MATT RIDLEY: So, you would never get this many people living on an area this size in hunter-gatherer societies, because it took a huge acreage to support a hunter-gatherer tribe. Each person needed about a 1,000 hectares. That's three Central Parks.
The invention of agriculture, and particularly the invention of intensive modern agriculture, enables us to support these incredibly dense populations that we have.
PAUL SOLMAN: And modern agriculture is a story of increasing specialization, which, as a pencil famously shows, increases cumulative collective knowledge.
MILTON FRIEDMAN, Nobel Laureate: There's not a single person in the world who could make this pencil.
PAUL SOLMAN: That's Nobel laureate economist Nobel laureate in his "Free to Choose" PBS series from the '70s, with an example I borrowed for an economics teaching video made just a few years ago.
The wood is usually California cedar, the eraser made from South American rubber and Italian pumice stone.
The pencil is just one easy example of knowledge run riot.
MATT RIDLEY: And that that knowledge is not in anyone's head. It's distributed through thousands of different heads all over the planet.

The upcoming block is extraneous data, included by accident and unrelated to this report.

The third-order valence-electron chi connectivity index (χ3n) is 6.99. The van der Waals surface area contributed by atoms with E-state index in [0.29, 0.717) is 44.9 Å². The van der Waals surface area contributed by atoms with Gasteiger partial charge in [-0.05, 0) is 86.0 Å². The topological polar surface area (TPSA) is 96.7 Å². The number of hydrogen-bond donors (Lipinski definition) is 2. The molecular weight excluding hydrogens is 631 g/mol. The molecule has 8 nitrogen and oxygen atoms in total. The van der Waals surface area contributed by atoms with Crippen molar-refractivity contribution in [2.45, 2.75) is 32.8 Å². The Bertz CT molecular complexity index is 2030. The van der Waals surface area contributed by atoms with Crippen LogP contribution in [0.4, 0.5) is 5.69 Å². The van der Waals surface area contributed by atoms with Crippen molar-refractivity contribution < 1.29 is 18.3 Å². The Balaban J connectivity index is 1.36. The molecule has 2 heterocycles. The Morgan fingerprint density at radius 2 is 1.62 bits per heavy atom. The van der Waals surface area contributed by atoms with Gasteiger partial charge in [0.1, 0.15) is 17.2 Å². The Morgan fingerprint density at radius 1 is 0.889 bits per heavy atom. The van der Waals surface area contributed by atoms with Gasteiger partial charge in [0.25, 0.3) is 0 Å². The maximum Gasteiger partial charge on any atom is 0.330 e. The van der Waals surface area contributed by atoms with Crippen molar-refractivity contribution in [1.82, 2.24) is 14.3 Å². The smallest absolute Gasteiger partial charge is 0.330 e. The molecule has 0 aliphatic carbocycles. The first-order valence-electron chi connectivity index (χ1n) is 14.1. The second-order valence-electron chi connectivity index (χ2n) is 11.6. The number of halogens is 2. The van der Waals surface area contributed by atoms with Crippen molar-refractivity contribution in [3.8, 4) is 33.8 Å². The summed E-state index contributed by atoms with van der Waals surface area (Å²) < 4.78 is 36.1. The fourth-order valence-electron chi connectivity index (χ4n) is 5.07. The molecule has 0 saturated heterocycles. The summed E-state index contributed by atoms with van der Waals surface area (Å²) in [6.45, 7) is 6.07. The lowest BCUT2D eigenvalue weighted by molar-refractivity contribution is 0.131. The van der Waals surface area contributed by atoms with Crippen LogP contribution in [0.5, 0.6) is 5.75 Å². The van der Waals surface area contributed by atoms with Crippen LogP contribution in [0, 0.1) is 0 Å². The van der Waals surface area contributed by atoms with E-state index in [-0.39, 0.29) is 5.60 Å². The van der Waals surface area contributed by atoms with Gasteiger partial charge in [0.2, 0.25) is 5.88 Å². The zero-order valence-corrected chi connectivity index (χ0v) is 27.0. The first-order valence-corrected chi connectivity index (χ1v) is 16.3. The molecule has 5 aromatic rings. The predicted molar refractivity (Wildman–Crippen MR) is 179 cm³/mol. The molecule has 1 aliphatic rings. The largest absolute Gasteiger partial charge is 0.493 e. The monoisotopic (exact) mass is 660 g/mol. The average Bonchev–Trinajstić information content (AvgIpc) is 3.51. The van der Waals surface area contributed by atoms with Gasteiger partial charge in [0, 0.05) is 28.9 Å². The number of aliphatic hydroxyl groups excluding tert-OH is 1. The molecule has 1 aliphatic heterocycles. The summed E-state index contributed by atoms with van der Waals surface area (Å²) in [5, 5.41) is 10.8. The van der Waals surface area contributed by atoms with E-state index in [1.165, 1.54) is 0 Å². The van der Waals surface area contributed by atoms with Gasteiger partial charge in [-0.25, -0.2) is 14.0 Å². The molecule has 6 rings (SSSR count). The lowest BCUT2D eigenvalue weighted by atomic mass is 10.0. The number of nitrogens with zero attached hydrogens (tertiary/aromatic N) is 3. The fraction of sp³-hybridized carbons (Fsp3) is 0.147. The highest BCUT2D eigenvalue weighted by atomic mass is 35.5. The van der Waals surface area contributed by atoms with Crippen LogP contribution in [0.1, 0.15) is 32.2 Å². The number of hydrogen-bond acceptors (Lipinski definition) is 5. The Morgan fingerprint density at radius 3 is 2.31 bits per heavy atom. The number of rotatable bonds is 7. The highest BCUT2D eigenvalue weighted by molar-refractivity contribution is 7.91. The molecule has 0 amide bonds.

PAUL SOLMAN: Specialization and exchange, says Ridley, they have brought us all pencils, enabled us all to munch like monarchs.
MATT RIDLEY: Louis XIV of France in the 17th century had 498 people to cook his dinner for him. He was rich. OK? But everybody's got 498 people to cook their dinner for them now.
Look, you can go to any one of these restaurants. You can go into 400 restaurants around here. You can go to the Bluewater Grill, which is one of the fanciest restaurants in town. And they're all ready to cook for you at an instant's notice.
PAUL SOLMAN: Moreover, says Ridley, specialized technology has, time and again, solved its own problems.
MATT RIDLEY: When people depended on horse carriages to get around, the manure was everywhere. The transport was slow. It was cruel. It was painful for a lot of the horses. A lot of horses died. Getting rid of a dead horse off the street was a problem.
PAUL SOLMAN: But cars? Exhaust? Global warming? Noise? Car accidents -- 30,000 to 40,000 people a year die in this country alone from cars.